Corrupt officials, could the incorruptable blockchain stop them?
“If the current projects prove successful in diverse areas like diamond fraud and land registry ledgers, the question very quickly becomes one of how to create similar solutions in other areas — whether you are a government, an NGO, an industry like finance or an individual company.”
There needs to be a shorthand word for doing that, I’d say. Blockle might do. “We need to blockle these corrupt officials…”
The Virgin Podcast: Sept 2015, 50 minutes with Matt Ridley (The Rational Optimist) on his new book, recorded on a Thames-side terrace of the House of Lords in London. It’s Soundcloud streaming and doesn’t offer an .mp3 download, but 9xBuddy will easily get you an audio file if you need it.
The movie Tomorrowland is officially released tomorrow, 13th October 2015. It’s released as a Blu-ray and as a Disney Movies Anywhere download with extra deleted scenes.
“The production design is glorious … a triumph of digital world-building.” — Time Out.
“This was the best movie of the decade … My conservative allies who panned this film got the whole point entirely backward.” — bestselling SF author and Nebula Award finalist John C. Wright.
“Tomorrowland is a critical and cultural Rorschach test – tell me what you think of it, and your aesthetics are laid bare.” — cultural critic and art historian James Abbott.
“… enormous fun as it hurtles through space, time, and other dimensions” — The Guardian.
“… a critique of our cultural obsession with destruction and despair … an accessibly compelling philosophical discussion about the nature of self-fulfilling prophecies” — The Scotsman.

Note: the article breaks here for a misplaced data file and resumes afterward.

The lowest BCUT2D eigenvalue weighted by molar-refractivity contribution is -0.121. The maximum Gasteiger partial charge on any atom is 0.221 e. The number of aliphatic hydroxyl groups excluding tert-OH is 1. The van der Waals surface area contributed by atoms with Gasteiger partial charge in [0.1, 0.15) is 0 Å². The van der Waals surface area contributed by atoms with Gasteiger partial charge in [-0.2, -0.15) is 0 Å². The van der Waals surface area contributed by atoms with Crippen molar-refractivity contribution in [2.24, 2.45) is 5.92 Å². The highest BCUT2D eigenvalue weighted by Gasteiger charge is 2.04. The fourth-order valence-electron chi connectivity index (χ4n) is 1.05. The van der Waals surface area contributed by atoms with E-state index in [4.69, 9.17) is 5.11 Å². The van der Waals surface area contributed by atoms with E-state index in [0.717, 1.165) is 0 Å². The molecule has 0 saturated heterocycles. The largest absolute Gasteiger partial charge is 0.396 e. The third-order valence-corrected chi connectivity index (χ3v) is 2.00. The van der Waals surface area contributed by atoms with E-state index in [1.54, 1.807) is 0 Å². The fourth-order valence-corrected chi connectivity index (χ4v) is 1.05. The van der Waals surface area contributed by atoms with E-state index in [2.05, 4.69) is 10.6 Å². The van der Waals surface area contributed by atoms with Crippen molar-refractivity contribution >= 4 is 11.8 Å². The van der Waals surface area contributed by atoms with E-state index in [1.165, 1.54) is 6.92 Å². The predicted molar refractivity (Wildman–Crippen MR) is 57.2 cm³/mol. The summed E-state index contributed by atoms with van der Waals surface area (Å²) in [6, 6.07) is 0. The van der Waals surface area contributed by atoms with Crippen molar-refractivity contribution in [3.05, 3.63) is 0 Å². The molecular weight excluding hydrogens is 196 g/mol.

“… does something very few big studio summer movies do – it steps out there and says something.” — Sight on Sound.
“… a movie that dares to inspire” — The Verge.
“It’s been so long since I saw a film so lacking in cynicism, to the point that I’d forgotten what it felt like.” — The Register.
“There is no doubt that in years to come, audiences will revisit and claim it to be a cult classic … rarely is cinema this forward-thinking, immersive and immediate.” — HeyUGuys.
Wired UK reports that “NASA unveils ambitious plan for human colony on Mars”…
NASA has detailed its long-term plan for astronauts to research, explore and eventually live on Mars. Called Journey to Mars: Pioneering Next Steps in Space Exploration [PDF link], the report is NASA’s most detailed plan yet and spells out the incremental strategy necessary to develop and test essential technologies, explore human health implications and further understand what happens when we enter deep space for long periods of time.”
Picture: National Geographic Mars colonisation timeline graphic. Art by Stefan Morrell, based on NASA, Mars Society and CalTech content.